He hinted at a belief in reincarnation in that letter of consolation. The exact number of his sons is not certain, although two of them and the second Plutarch, are mentioned. Plutarch's treatise De animae procreatione in Timaeo is dedicated to them, the marriage of his son Autobulus is the occasion of one of the dinner parties recorded in the "Table Talk". Another person, Soklarus, is spoken of in terms which seem to imply that he was Plutarch's son, but this is nowhere stated, his treatise on marriage questions, addressed to Eurydice and Pollianus, seems to speak of the latter as having been an inmate of his house, but without any clear evidence on whether she was his daughter or not. Plutarch studied mathematics and philosophy at the Academy of Athens under Ammonius from 66 to 67. At some point, Plutarch received Roman citizenship; as evidenced by his new name, Lucius Mestrius Plutarchus, his sponsor for citizenship was Lucius Mestrius Florus, a Roman of consular status whom Plutarch used as a historical source for his Life of Otho.
He lived most of his life at Chaeronea, was initiated into the mysteries of the Greek god Apollo. For many years Plutarch served as one of the two priests at the temple of Apollo at Delphi, the site of the famous Delphic Oracle, twenty miles from his home. By his writings and lectures Plutarch became a celebrity in the Roman Empire, yet he continued to reside where he was born, participated in local affairs serving as mayor. At his country estate, guests from all over the empire congregated for serious conversation, presided over by Plutarch in his marble chair. Many of these dialogues were recorded and published, the 78 essays and other works which have survived are now known collectively as the Moralia. In addition to his duties as a priest of the Delphic temple, Plutarch was a magistrate at Chaeronea and he represented his home town on various missions to foreign countries during his early adult years. Plutarch held the office of archon in his native municipality only an annual one which he served more than once.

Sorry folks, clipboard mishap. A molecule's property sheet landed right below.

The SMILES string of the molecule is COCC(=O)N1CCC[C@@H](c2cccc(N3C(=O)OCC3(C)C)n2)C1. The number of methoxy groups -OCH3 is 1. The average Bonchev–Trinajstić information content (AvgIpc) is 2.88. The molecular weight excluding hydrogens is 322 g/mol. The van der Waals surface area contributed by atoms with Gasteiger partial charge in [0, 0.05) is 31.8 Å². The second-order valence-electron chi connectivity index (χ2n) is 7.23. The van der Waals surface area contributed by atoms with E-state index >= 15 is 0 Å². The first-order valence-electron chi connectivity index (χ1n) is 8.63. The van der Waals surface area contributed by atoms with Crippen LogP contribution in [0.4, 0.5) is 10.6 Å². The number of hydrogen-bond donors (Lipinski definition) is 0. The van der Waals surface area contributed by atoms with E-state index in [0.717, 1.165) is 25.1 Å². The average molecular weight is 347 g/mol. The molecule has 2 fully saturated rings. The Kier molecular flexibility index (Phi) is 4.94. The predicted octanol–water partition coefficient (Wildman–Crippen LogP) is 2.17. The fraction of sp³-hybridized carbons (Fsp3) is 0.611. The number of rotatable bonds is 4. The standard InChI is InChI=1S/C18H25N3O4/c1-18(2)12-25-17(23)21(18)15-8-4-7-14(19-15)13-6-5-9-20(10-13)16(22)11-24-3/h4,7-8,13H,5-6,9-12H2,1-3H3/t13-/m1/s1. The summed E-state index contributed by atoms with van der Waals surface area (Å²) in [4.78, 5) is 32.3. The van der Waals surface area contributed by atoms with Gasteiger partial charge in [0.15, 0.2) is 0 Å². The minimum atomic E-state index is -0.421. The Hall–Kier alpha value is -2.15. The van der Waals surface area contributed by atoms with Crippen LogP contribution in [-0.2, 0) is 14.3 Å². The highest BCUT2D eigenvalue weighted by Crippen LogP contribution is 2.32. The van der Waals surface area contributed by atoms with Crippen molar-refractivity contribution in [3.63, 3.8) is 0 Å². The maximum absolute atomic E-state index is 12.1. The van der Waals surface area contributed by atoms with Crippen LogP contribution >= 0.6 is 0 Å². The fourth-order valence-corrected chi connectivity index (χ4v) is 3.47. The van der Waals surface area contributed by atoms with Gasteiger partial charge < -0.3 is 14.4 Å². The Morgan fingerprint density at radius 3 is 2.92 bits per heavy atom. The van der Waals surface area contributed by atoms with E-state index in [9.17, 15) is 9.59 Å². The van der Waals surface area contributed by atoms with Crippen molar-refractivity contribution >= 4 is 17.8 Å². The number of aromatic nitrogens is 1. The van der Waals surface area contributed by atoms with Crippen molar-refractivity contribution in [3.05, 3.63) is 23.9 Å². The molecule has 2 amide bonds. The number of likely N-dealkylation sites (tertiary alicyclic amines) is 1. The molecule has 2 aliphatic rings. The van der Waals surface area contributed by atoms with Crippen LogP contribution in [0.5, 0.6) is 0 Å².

He undertook the humblest of duties. The Suda, a medieval Greek encyclopedia, states that Emperor Trajan made Plutarch procurator of Illyria. However, most historians consider this unlikely, since Illyria was not a procuratorial province, Plutarch did not speak Illyrian. According to the 8th/9th-century historian George Syncellus, late in Plutarch's life, Emperor Hadrian appointed him nominal procurator of Achaea – which entitled him to wear the vestments and ornaments of a consul. Plutarch spent the last thirty years of his life serving as a priest in Delphi, he thus connected part of his literary work with the sanctuary of Apollo, the processes of oracle-giving and the personalities who lived or traveled there. One of his most important works is the "Why Pythia does not give oracles in verse". More important is the dialogue "On the E in Delphi", which features Ammonius, a Platonic philosopher and teacher of Plutarch, Lambrias, Plutarch's brother. According to Ammonius, the letter E written on the temple of Apollo in Delphi originated from the following fact: the wise men of antiquity, whose maxims were written on the walls of the vestibule of the temple, were not seven but five: Chilon, Thales and Pittakos.
However, the tyrants Cleobulos and Periandros used their political power in order to be incorporated in the list. Thus, the E, which corresponds to number 5, constituted an acknowledgment that the Delphic maxims originated from the five real wise men; the portrait of a philosopher exhibited at the exit of the Archaeological Museum of Delphi, dating to the 2nd century AD, had been in the past identified with Plutarch. The man, although bearded, is depicted at a young age, his hair and beard are rendered in thin incisions. The gaze is due to the heavy eyelids and the incised pupils; the portrait is no longer thought to represent Plutarch. But a fragmentary hermaic stele next to the portrait did once bear a portrait of Plutarch, since it is inscribed, "The Delphians along with the Chaeroneans dedicated this to Plutarch, following the precepts of the Amphictyony". Plutarc